Thursday, 27 September 2018

Mislaid memories

My memory works in peculiar ways. I can't remember a conversation I had last week, but I can remember helping the milkman with his deliveries in the 1950s. I can't remember the name of someone I've seen umpteen times but I can remember being paralytically hungover on a London bus in the late 1960s.

My theory is that rather like a computer, the human brain accumulates more and more memories until by my age it's totally overloaded and it adjusts by instantly forgetting what it regards as irrelevant trivia and only remembering what's strictly necessary for my everyday survival.

So I can remember what date my state pension is due or the name of the electrician, but other dates and names slide rapidly into some memory black hole and can only be retrieved with sophisticated salvage equipment. Or by asking the woman with curly hair yet again what her name is, prefaced by the usual embarrassing apologies and ingratiating smiles.

One useful quirk of my forgetful memory is that I seldom recall insults or criticism. They slip rapidly into the black hole. Some people remember even trifling insults for years, brooding on them and cursing the person who uttered them, but for me they're simply water off a duck's back. I see insults as mindless acts of malice, not to be taken seriously.

Some people are so sensitive that an especially macabre or gruesome image can make them physically sick. The image sticks in their mind and they wish they'd never seen it. Luckily I don't respond like that. I don't want to expunge the image of the collapsing Twin Towers, or the girl fleeing napalm in South Vietnam, or the priest trying to stop carnage on Bloody Sunday in Derry. I want to know about these things.

But I'd quite like to obliterate all the memories of my dreadful boarding school. Painful memories I could do without.

21 comments:

Bijoux said...

I once learned all the different parts of the brain and which parts kept which type of memory. Unfortunately, I've forgottenšŸ˜‚

helen devries said...

When working I needed a good memory for the details of my current work...and the ability to discard it all to turn to the next job...
Now, my visual memory is good...I can see where I was, what I saw...but I have to concentrate to bring up other stuff...but once I have a start I can get there.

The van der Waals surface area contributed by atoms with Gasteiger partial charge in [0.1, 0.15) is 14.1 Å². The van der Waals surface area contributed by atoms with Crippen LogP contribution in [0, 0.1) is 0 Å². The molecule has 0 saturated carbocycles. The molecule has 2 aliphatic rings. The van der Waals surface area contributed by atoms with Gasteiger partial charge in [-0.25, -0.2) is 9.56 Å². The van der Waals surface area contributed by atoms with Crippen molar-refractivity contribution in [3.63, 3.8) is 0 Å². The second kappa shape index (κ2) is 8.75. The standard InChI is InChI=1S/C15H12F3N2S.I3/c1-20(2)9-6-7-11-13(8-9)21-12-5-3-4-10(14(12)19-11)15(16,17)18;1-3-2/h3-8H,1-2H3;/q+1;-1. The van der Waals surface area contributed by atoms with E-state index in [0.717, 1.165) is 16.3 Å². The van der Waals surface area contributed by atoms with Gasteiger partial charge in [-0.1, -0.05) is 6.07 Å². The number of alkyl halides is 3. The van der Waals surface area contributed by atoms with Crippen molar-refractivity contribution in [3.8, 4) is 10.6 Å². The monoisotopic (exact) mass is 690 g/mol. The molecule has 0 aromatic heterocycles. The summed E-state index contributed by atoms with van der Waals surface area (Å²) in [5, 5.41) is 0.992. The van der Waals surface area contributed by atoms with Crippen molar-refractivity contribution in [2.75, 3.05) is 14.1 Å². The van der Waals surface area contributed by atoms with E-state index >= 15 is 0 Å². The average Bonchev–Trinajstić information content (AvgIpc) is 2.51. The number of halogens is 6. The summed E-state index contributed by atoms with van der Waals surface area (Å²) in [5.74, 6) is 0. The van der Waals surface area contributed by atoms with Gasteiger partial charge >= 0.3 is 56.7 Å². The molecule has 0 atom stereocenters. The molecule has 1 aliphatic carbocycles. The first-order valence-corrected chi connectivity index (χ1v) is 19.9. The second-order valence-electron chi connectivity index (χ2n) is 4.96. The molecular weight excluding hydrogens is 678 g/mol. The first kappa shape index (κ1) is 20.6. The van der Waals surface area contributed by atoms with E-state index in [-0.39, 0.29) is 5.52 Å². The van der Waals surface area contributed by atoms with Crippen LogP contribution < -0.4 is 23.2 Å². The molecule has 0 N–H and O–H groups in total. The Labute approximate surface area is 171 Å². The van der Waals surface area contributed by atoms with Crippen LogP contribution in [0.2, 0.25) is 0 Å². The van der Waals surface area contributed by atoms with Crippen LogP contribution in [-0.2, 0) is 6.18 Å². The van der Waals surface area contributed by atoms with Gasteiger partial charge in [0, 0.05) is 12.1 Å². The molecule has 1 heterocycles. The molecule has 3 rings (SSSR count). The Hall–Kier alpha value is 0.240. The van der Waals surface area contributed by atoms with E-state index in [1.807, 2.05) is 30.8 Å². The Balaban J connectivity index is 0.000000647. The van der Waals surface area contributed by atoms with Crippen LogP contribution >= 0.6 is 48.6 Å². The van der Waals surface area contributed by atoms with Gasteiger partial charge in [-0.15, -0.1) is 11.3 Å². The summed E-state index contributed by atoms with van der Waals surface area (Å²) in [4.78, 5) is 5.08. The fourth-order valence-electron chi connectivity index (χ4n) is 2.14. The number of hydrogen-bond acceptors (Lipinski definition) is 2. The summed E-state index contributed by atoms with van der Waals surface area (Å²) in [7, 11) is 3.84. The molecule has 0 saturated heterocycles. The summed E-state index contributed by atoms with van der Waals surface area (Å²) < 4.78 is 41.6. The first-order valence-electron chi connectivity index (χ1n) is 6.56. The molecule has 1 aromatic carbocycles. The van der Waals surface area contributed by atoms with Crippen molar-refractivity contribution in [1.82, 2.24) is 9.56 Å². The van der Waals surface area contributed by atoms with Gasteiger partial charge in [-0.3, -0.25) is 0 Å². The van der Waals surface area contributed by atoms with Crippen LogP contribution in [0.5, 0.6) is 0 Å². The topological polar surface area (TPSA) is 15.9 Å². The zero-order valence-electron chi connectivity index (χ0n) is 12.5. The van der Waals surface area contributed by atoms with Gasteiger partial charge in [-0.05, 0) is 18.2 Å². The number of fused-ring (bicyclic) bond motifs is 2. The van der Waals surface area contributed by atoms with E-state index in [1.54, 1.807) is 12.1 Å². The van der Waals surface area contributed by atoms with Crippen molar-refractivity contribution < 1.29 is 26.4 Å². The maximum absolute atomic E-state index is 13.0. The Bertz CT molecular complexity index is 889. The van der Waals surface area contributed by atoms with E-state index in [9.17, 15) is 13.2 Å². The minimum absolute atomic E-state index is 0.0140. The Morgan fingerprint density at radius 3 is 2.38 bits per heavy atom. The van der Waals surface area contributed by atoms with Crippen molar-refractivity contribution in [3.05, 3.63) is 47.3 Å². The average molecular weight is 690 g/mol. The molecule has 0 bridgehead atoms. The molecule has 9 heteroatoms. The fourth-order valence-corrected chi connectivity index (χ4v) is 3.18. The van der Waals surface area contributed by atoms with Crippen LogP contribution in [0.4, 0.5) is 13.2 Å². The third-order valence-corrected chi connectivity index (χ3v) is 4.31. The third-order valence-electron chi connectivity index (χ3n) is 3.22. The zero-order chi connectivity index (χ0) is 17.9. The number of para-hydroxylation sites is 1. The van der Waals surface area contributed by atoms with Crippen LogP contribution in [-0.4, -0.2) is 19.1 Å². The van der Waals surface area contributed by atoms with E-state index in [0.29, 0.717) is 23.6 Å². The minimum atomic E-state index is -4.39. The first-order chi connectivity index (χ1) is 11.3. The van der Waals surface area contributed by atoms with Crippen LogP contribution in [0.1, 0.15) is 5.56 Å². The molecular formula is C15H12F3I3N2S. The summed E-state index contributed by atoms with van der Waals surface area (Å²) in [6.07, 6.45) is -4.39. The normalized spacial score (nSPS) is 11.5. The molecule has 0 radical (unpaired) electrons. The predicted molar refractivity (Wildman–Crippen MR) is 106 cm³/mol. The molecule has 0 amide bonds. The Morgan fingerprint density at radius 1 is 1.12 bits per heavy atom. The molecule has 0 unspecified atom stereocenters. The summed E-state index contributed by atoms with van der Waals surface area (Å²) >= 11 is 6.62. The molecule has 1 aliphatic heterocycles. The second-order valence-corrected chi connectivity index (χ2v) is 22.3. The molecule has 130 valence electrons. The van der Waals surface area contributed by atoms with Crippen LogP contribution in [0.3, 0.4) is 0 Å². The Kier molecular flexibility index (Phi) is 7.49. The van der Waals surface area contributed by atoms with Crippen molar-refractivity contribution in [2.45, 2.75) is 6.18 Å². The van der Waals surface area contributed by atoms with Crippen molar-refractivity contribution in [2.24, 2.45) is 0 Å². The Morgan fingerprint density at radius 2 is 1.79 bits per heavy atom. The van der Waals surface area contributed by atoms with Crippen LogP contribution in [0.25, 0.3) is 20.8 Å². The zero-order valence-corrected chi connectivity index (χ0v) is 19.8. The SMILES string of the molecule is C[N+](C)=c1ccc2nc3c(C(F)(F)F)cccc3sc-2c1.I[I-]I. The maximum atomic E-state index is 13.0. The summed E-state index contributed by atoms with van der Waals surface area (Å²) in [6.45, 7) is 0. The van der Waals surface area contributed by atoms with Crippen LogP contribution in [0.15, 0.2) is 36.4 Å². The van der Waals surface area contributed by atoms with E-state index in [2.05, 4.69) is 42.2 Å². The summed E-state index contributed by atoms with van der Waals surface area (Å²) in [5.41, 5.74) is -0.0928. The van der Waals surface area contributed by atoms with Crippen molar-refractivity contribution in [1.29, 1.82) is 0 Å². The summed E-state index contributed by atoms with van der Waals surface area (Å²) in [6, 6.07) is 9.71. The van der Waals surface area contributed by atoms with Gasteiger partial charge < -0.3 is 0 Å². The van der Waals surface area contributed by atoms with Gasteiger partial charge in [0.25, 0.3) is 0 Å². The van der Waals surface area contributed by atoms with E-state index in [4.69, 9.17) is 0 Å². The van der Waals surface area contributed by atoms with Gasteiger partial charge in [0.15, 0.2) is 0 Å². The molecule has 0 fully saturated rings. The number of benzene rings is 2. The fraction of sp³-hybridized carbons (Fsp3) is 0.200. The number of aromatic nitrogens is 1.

CheerfulMonk said...

I'm always amused by what I remember and what I forget. Who knows how that works? I'm like you, I mostly let the unpleasant ones go.

nick said...

Bijoux: Well, that's one up on me, I didn't even know there were different brain areas for different types of memory.

Helene: My visual memory is just as unreliable. Some scenes I can visualise vividly, others escape me completely.

nick said...

Jean: It's very handy being able to discard the unpleasant experiences. Brooding on past insults is a massive waste of time.

Rummuser said...

Depending on who comments, I am either blessed or cursed with a fairly good short term and long term memory. For quite how long that will remain the case is yet to be seen as I am seeing older friends suffering from failing memory but, if it comes to be, so be it. It will not be my problem will it?

nick said...

Ramana: Lucky you, still having such a good memory. And as you say, if your memory eventually fails, it'll be up to someone else to deal with it!

Wisewebwoman said...

Current memory is where I fall down badly. I instruct myself to roll up the windows of the car and forget. I tell myself I need bread at the bakery, one item, I forget.

I see my friends with fading memories and know my lapses are nothing like theirs. So there's that. But in journalling this morning something about the mind came up which I will post about later.

XO
WWW

nick said...

www: I do that all the time! I go purposively into the kitchen, then can't remember what I went in the kitchen for. Though often if I trace my thoughts back, I remember again.

I await your post and its revelations!